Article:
"Miss Innocence" really doesn't like you.
Her name is Sakura Kiri. You killed her father. (not really) Prepare to die. (yes really)
THOUGHTS AND FEELINGS
As usual, I'll start with the negative so I can end on a positive note. Despite what I might say, this is a fantastic game that I'd recommend to anyone who ever felt even a little bit of the so-called Hedgehog's Dilemma. So yeah. Time to tear my beloved game a new one.
Let's start with the easiest target: this game is rated 18+ for several reasons. There's mature subject matter, there's thinking about sex, there's talking about sex, and there's having sex. On top of being as loony as a few lyrics short of a Pink Floyd album, Taichi is also a massive perv. He's got more clever euphemisms for sex than Oghren from Dragon Age, and uses them more frequently than the average Family Guy episode. His favourite form of interaction with the girls is to see how close he can get to sexual harassment without legitimately upsetting them. To say sometimes he goes too far is to say that sometimes rain is wet. Again, I will remind you that the protagonist is not a normal person. Whether he is even a good person at all I leave up to your decision. Expect to do unpleasant things during your stay in Taichi's mind. While playing certain points (during Kiri's route especially), it felt like I was bolted to the seat of a rollercoaster that I knew was heading somewhere I did not want to go.
You are not a good person, you know.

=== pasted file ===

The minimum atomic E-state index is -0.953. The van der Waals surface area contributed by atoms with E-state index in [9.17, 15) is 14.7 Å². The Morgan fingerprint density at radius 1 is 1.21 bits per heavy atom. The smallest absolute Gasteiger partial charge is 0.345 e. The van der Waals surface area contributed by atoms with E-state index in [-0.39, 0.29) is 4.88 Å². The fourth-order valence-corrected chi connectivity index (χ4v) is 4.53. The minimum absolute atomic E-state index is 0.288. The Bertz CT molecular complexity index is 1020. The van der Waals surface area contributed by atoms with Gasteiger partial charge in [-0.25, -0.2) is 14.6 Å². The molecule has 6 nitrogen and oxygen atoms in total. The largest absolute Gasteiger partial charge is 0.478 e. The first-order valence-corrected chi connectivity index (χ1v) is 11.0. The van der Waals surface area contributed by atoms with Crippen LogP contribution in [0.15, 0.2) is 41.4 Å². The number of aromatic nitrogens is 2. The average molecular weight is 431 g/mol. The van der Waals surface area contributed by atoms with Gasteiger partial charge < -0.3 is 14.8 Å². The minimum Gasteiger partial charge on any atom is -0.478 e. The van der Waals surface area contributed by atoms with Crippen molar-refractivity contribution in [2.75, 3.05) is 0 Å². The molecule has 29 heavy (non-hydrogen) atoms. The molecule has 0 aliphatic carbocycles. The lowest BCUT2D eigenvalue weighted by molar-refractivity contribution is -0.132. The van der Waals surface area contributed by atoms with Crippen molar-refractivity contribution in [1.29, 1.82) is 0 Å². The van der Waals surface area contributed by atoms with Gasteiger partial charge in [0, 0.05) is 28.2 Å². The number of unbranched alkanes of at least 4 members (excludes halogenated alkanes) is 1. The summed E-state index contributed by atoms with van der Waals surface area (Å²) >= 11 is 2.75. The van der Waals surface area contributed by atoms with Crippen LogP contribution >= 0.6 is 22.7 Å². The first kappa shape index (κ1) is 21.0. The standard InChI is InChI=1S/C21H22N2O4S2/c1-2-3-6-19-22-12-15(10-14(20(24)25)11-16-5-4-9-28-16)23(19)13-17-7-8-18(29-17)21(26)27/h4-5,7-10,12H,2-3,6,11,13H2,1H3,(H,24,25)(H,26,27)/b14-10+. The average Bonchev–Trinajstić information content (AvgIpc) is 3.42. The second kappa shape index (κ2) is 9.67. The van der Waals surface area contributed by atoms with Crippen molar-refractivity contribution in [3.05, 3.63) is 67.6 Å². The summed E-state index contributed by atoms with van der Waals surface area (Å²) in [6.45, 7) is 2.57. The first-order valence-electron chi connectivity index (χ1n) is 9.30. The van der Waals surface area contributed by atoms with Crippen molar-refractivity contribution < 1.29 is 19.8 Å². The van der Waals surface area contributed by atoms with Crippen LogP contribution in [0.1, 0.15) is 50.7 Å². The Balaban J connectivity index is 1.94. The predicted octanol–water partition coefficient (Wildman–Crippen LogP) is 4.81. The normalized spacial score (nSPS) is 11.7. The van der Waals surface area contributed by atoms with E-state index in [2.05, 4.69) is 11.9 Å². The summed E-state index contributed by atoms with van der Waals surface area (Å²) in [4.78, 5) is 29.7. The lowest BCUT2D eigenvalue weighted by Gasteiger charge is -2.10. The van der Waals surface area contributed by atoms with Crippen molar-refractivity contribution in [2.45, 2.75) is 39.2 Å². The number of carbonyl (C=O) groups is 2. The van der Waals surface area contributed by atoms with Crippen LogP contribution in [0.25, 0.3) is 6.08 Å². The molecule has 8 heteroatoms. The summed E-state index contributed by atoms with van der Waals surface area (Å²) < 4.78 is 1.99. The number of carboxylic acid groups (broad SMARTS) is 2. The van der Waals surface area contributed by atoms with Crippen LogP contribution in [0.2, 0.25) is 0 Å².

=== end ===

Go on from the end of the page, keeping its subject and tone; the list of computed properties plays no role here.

I liked Kiri. Can you tell?
Taichi's thought processes are pretty hard to follow, as to be expected from someone of his caliber. He'll make up words on the fly, he'll make obscure puns that are virtually incomprehensible when translated (though they did a damn good job of trying), and the reasoning behind his actions will probably frustrate you to no end. He's a tough character to love, but...he has his reasons.
I'd like to commend the folks over at Amaterasu Translations for doing an overall pretty awesome job of translating this game; from the sheer amount of wordplay, jokes, and references I can't imagine this was an easy job.
A fair few scenes are repeated: as to be expected from a Groundhog Day time loop, but some flashbacks also show up two or three times; probably just to make sure you paid attention to some of the relevant information. Several choices are not very intuitive; sometimes getting a reaction out of someone is a better idea than playing nice. However, if you screw up, there's always next week, and that's when the skip button ends up getting taped down while you go make yourself a sandwich. There is a quicksave/quickload function that's great for difficult choices, though, and it's pretty obvious soon after which was the "right" choice.